After a short walk through Lafayette Park, students saw Black Lives Matter Plaza. What was initially an art installation following the George Floyd protests became a permanent part of the city due to DC’s mayor, Muriel Bowser, and her disagreement with former President Trump removing protesters from the park.
It wouldn’t be an out of state trip without a little rain, literally. Since driving all the way to Camden Yards only to eat a soggy hot dog while learning the game was canceled was something we didn’t want to do, we pivoted. Also, a new face joined us, Mrs. Abo who will be with us for the final leg of the trip. The kids were delighted by her presence. Yet, the big question remained, what would we do instead of the game? We decided to turn our attention to Georgetown for some food and the remaining monuments found all across DC. One highlight of this was the Albert Einstein Memorial. The memorial is designed to encourage interaction, and our students jumped, quite literally, at the chance to climb on Einstein. They each jumped their way through to get to the highest point of the monument (see pictures). Our adventure ended at the Kennedy Center. All the kids split up into groups searching it up and down, left and right. Most of them ended up on the terrace where they enjoyed the view of DC’s skyline, the Potomac, and lightning striking Camden Yards in the distance. We then got on the bus and headed for the hotel for the NBA finals and some rest.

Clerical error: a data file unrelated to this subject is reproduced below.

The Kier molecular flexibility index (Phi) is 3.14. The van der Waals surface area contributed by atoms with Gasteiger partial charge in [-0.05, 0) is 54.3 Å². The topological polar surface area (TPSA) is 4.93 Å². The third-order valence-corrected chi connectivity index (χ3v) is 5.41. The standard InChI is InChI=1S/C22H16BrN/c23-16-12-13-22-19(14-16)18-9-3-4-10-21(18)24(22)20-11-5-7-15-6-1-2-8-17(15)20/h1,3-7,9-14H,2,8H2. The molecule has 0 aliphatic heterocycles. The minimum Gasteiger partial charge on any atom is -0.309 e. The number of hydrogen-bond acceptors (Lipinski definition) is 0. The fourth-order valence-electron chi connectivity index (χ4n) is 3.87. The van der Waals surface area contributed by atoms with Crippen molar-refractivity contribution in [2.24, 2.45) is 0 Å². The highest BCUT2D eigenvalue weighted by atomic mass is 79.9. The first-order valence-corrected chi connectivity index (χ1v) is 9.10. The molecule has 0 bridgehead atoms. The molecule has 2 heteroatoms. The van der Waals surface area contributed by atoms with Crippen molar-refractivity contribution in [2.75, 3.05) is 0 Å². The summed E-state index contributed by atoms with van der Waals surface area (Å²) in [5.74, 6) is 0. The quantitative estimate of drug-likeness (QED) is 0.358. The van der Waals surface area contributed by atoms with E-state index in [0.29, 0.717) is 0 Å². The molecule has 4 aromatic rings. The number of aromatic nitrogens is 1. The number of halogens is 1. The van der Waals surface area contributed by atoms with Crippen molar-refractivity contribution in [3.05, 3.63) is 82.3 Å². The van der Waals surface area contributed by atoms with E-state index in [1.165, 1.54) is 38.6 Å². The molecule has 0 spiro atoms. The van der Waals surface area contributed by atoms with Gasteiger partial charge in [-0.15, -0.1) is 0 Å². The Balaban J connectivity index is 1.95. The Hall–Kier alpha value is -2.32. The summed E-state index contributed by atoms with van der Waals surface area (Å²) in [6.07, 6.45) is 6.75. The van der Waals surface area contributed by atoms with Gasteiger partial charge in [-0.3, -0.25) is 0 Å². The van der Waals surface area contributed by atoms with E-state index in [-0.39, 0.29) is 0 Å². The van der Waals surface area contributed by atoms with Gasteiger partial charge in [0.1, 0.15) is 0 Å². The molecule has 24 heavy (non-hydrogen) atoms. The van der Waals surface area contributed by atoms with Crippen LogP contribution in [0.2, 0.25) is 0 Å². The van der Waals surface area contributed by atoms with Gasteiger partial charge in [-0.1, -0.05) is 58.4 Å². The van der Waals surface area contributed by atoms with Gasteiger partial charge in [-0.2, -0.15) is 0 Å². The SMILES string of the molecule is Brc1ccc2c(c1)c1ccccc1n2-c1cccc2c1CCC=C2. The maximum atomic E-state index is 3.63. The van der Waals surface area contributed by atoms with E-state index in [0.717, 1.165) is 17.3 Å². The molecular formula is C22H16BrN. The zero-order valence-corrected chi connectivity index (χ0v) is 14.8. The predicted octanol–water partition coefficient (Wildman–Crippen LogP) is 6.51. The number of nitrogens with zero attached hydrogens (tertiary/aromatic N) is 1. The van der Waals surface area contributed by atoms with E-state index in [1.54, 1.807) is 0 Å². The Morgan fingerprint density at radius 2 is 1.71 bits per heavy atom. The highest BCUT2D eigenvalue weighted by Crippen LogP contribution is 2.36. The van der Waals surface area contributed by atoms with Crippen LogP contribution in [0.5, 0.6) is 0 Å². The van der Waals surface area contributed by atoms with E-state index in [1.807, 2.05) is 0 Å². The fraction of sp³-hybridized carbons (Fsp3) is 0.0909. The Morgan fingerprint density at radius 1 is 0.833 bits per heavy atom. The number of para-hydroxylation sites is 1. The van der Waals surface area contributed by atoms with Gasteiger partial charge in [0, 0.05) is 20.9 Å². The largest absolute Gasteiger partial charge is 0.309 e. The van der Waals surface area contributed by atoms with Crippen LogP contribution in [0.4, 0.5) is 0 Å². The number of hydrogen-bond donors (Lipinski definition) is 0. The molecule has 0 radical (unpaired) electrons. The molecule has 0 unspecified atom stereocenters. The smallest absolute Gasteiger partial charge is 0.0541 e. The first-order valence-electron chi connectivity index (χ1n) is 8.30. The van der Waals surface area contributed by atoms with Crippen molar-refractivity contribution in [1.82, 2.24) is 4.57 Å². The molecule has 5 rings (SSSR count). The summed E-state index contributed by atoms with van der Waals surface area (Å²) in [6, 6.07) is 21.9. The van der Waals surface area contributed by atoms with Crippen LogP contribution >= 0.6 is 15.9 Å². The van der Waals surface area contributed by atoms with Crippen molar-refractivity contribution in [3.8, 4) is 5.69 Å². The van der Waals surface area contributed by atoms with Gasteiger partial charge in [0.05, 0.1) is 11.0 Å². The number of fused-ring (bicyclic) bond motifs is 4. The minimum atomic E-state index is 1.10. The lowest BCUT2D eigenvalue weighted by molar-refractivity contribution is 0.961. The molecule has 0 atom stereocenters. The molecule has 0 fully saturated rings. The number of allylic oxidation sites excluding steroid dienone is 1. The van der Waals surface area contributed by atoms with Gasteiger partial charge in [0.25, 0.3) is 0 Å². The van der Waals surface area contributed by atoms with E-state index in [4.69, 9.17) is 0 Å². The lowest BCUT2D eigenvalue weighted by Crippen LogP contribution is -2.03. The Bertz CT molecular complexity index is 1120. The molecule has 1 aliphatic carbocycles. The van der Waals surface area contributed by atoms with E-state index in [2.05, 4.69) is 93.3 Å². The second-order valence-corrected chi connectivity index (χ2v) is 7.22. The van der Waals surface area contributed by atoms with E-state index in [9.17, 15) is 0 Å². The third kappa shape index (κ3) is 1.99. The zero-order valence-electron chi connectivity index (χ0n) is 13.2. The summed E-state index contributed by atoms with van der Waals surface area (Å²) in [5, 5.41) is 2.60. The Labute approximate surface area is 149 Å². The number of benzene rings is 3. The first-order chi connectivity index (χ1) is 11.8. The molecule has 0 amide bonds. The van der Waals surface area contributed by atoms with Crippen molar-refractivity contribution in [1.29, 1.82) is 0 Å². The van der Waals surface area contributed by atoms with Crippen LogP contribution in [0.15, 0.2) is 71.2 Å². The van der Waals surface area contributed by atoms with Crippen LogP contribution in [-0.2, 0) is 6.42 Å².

Our last full day in DC and their last full day as a touring group will be tomorrow. The kids will visit Capitol Hill and enjoy lunch at Eastern Market. Following lunch we will visit the Holocaust Museum, the National Mall and a few war memorials.
If anything we’ve shared about this week is any indication, tomorrow is going to be epic by all means.
One last thing, when asked what their favorite part of the day was, your kids replied—
Sadie: “The view from the Kennedy Center.”
Hamish: “Exploring Georgetown.”
Caleb: “Hearing about the insurrection from someone who was there.”
Ruthie: “The Portrait Gallery.”
Zoë: “The protestor in Lafayette Park.”
Ella: “The activism talk.”
Jade: “The African American Museum of History and Culture.”